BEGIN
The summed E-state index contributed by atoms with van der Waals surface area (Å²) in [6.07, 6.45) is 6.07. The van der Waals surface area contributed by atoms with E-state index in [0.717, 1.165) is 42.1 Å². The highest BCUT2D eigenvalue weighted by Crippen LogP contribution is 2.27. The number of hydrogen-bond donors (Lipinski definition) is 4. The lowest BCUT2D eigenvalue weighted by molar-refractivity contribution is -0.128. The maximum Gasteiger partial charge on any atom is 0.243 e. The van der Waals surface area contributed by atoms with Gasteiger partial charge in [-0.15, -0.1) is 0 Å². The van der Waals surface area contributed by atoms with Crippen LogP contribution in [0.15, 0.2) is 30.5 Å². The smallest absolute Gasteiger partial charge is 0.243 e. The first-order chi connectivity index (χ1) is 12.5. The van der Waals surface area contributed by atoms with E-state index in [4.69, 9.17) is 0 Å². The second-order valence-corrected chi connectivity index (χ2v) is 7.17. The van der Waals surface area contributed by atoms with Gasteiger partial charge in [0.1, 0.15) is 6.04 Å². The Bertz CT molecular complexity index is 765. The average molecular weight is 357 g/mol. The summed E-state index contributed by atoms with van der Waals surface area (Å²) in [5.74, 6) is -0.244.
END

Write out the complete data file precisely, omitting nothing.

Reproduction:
The summed E-state index contributed by atoms with van der Waals surface area (Å²) in [6.07, 6.45) is 6.07. The van der Waals surface area contributed by atoms with E-state index in [0.717, 1.165) is 42.1 Å². The highest BCUT2D eigenvalue weighted by Crippen LogP contribution is 2.27. The number of hydrogen-bond donors (Lipinski definition) is 4. The lowest BCUT2D eigenvalue weighted by molar-refractivity contribution is -0.128. The maximum Gasteiger partial charge on any atom is 0.243 e. The van der Waals surface area contributed by atoms with Gasteiger partial charge in [-0.15, -0.1) is 0 Å². The van der Waals surface area contributed by atoms with Crippen LogP contribution in [0.15, 0.2) is 30.5 Å². The smallest absolute Gasteiger partial charge is 0.243 e. The first-order chi connectivity index (χ1) is 12.5. The van der Waals surface area contributed by atoms with E-state index in [4.69, 9.17) is 0 Å². The second-order valence-corrected chi connectivity index (χ2v) is 7.17. The van der Waals surface area contributed by atoms with Gasteiger partial charge in [0.1, 0.15) is 6.04 Å². The Bertz CT molecular complexity index is 765. The average molecular weight is 357 g/mol. The summed E-state index contributed by atoms with van der Waals surface area (Å²) in [5.74, 6) is -0.244.